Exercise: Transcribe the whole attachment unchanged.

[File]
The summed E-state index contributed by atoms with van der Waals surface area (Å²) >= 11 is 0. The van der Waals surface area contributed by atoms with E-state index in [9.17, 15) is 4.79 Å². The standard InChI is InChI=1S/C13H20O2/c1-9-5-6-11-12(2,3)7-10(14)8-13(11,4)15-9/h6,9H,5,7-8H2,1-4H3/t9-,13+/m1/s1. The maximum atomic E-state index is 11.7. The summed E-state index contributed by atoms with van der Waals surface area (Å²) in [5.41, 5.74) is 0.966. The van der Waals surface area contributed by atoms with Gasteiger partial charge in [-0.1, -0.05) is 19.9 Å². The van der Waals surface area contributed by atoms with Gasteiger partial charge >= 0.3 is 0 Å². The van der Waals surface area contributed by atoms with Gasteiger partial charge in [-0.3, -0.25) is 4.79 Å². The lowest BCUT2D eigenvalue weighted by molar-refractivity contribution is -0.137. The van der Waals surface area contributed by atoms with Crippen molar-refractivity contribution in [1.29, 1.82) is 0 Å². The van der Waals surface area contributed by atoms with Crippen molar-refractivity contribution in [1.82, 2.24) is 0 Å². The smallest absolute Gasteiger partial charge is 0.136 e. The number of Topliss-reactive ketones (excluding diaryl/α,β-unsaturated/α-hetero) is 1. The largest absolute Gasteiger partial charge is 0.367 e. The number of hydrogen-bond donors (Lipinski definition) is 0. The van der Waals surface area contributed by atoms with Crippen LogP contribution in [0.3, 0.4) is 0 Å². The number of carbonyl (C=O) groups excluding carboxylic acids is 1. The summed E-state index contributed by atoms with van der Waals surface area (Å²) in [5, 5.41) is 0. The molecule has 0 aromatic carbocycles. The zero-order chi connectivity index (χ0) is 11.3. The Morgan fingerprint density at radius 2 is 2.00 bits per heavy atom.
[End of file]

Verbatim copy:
The summed E-state index contributed by atoms with van der Waals surface area (Å²) >= 11 is 0. The van der Waals surface area contributed by atoms with E-state index in [9.17, 15) is 4.79 Å². The standard InChI is InChI=1S/C13H20O2/c1-9-5-6-11-12(2,3)7-10(14)8-13(11,4)15-9/h6,9H,5,7-8H2,1-4H3/t9-,13+/m1/s1. The maximum atomic E-state index is 11.7. The summed E-state index contributed by atoms with van der Waals surface area (Å²) in [5.41, 5.74) is 0.966. The van der Waals surface area contributed by atoms with Gasteiger partial charge in [-0.1, -0.05) is 19.9 Å². The van der Waals surface area contributed by atoms with Gasteiger partial charge >= 0.3 is 0 Å². The van der Waals surface area contributed by atoms with Gasteiger partial charge in [-0.3, -0.25) is 4.79 Å². The lowest BCUT2D eigenvalue weighted by molar-refractivity contribution is -0.137. The van der Waals surface area contributed by atoms with Crippen molar-refractivity contribution in [1.29, 1.82) is 0 Å². The van der Waals surface area contributed by atoms with Crippen molar-refractivity contribution in [1.82, 2.24) is 0 Å². The smallest absolute Gasteiger partial charge is 0.136 e. The number of Topliss-reactive ketones (excluding diaryl/α,β-unsaturated/α-hetero) is 1. The largest absolute Gasteiger partial charge is 0.367 e. The number of hydrogen-bond donors (Lipinski definition) is 0. The van der Waals surface area contributed by atoms with Crippen LogP contribution in [0.3, 0.4) is 0 Å². The number of carbonyl (C=O) groups excluding carboxylic acids is 1. The summed E-state index contributed by atoms with van der Waals surface area (Å²) in [5, 5.41) is 0. The molecule has 0 aromatic carbocycles. The zero-order chi connectivity index (χ0) is 11.3. The Morgan fingerprint density at radius 2 is 2.00 bits per heavy atom.